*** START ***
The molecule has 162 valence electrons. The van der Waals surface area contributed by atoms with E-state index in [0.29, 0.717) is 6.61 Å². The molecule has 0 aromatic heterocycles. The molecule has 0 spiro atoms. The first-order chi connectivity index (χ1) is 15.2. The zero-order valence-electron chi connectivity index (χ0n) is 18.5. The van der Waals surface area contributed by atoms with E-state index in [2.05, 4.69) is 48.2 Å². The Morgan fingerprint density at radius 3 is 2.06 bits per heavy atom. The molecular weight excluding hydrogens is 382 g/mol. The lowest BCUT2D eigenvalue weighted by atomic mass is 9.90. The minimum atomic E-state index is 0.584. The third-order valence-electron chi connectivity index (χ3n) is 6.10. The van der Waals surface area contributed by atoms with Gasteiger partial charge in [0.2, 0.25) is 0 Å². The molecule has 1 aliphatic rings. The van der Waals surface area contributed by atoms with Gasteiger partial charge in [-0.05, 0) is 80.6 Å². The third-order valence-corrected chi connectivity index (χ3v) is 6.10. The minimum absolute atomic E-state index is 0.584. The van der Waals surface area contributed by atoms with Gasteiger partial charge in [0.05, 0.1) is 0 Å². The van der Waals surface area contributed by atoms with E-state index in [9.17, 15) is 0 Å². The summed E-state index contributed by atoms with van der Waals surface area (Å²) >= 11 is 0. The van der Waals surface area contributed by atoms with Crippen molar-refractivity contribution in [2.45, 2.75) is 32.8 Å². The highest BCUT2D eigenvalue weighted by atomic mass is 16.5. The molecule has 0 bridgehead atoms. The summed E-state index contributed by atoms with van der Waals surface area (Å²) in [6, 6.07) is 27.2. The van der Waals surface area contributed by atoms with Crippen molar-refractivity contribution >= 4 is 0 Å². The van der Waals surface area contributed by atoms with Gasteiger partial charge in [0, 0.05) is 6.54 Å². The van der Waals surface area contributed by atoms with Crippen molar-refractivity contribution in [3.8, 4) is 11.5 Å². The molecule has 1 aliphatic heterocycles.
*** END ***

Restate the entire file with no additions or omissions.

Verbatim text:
The molecule has 162 valence electrons. The van der Waals surface area contributed by atoms with E-state index in [0.29, 0.717) is 6.61 Å². The molecule has 0 aromatic heterocycles. The molecule has 0 spiro atoms. The first-order chi connectivity index (χ1) is 15.2. The zero-order valence-electron chi connectivity index (χ0n) is 18.5. The van der Waals surface area contributed by atoms with E-state index in [2.05, 4.69) is 48.2 Å². The Morgan fingerprint density at radius 3 is 2.06 bits per heavy atom. The molecular weight excluding hydrogens is 382 g/mol. The lowest BCUT2D eigenvalue weighted by atomic mass is 9.90. The minimum atomic E-state index is 0.584. The third-order valence-electron chi connectivity index (χ3n) is 6.10. The van der Waals surface area contributed by atoms with Gasteiger partial charge in [0.2, 0.25) is 0 Å². The molecule has 1 aliphatic rings. The van der Waals surface area contributed by atoms with Gasteiger partial charge in [-0.05, 0) is 80.6 Å². The third-order valence-corrected chi connectivity index (χ3v) is 6.10. The minimum absolute atomic E-state index is 0.584. The van der Waals surface area contributed by atoms with Gasteiger partial charge in [0.05, 0.1) is 0 Å². The van der Waals surface area contributed by atoms with E-state index in [9.17, 15) is 0 Å². The summed E-state index contributed by atoms with van der Waals surface area (Å²) >= 11 is 0. The van der Waals surface area contributed by atoms with Crippen molar-refractivity contribution in [2.45, 2.75) is 32.8 Å². The highest BCUT2D eigenvalue weighted by atomic mass is 16.5. The molecule has 0 bridgehead atoms. The summed E-state index contributed by atoms with van der Waals surface area (Å²) in [6, 6.07) is 27.2. The van der Waals surface area contributed by atoms with Crippen molar-refractivity contribution >= 4 is 0 Å². The van der Waals surface area contributed by atoms with Gasteiger partial charge in [0, 0.05) is 6.54 Å². The van der Waals surface area contributed by atoms with Crippen molar-refractivity contribution in [3.8, 4) is 11.5 Å². The molecule has 1 aliphatic heterocycles.